Accordingly, various techniques have been developed to keep the work environment and patient interaction areas free from infectious microorganisms, including bacteria and viruses. In recent years, the Operational Safety and Health Administration (OSHA) has been mandated by the United States Congress to implement procedures and requirements in the workplace to protect employees from exposure to blood borne pathogens. In a similar effort, the American Dental Association has issued recommendations to help control occupational transmission of infectious disease. One such recommendation states that ragwheels and laboratory splash pans, commonly used to clean and polish denture fixtures, be autoclaved or disinfected after each use. Autoclaving is a process used in the art for steam sterilization of equipment or materials. Alternate autoclaving processes utilize chemical reactions at high temperature and under pressure. Such a process requires the use of a strong steel vessel to carry out the autoclave process and can be quite time consuming. Additionally, the expense of purchasing or utilizing an autoclave can be significant. As a result, many technicians often forgo utilizing the time intensive autoclave process, and may simply wipe down the equipment with a common disinfectant. However, the elimination of many infectious agents is only possible when done under high heat, as in an autoclave.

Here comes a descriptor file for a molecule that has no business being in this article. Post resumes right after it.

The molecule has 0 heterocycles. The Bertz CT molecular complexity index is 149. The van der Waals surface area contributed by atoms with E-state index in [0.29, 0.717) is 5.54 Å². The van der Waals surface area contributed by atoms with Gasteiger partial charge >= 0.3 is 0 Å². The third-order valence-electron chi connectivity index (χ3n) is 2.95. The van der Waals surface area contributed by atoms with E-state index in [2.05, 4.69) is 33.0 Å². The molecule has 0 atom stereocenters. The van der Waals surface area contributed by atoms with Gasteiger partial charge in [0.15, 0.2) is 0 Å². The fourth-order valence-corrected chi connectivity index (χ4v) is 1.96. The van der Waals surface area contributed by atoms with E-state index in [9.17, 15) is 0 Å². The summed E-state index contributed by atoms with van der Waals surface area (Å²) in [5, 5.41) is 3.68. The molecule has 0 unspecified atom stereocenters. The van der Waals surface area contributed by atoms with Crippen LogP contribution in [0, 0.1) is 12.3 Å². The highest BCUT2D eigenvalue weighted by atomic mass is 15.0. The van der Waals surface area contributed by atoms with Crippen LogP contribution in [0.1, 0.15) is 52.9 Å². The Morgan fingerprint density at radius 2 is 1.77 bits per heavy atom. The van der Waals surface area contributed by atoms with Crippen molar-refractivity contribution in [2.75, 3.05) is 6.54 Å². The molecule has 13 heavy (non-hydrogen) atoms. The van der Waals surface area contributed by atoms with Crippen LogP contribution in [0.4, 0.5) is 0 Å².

Laboratory splash pans are often used by such health care professionals as dentists to clean and polish dentures. The dentist typically places the denture within the pan, and using a polishing agent such as pumice, polishes or cleans the denture. The splash pan is utilized to keep the surrounding surface free of debris and microorganisms typically released during such a process. According to the recommendations of the American Dental Association, the splash pan should be autoclaved or otherwise disinfected after each cleaning or polishing, so as to reduce the risk of passing on infectious agents to the dentist or subsequent denture wearers. Such a process, although effective in reducing the risk of transmitting infectious agents, is inefficient and relatively expensive. Consequently, the autoclaving process may often times be omitted, increasing the likelihood of passing on infectious agents. There is therefore a need for a time efficient and cost effective means to prevent the spread of infectious agents during the utilization of laboratory splash pans.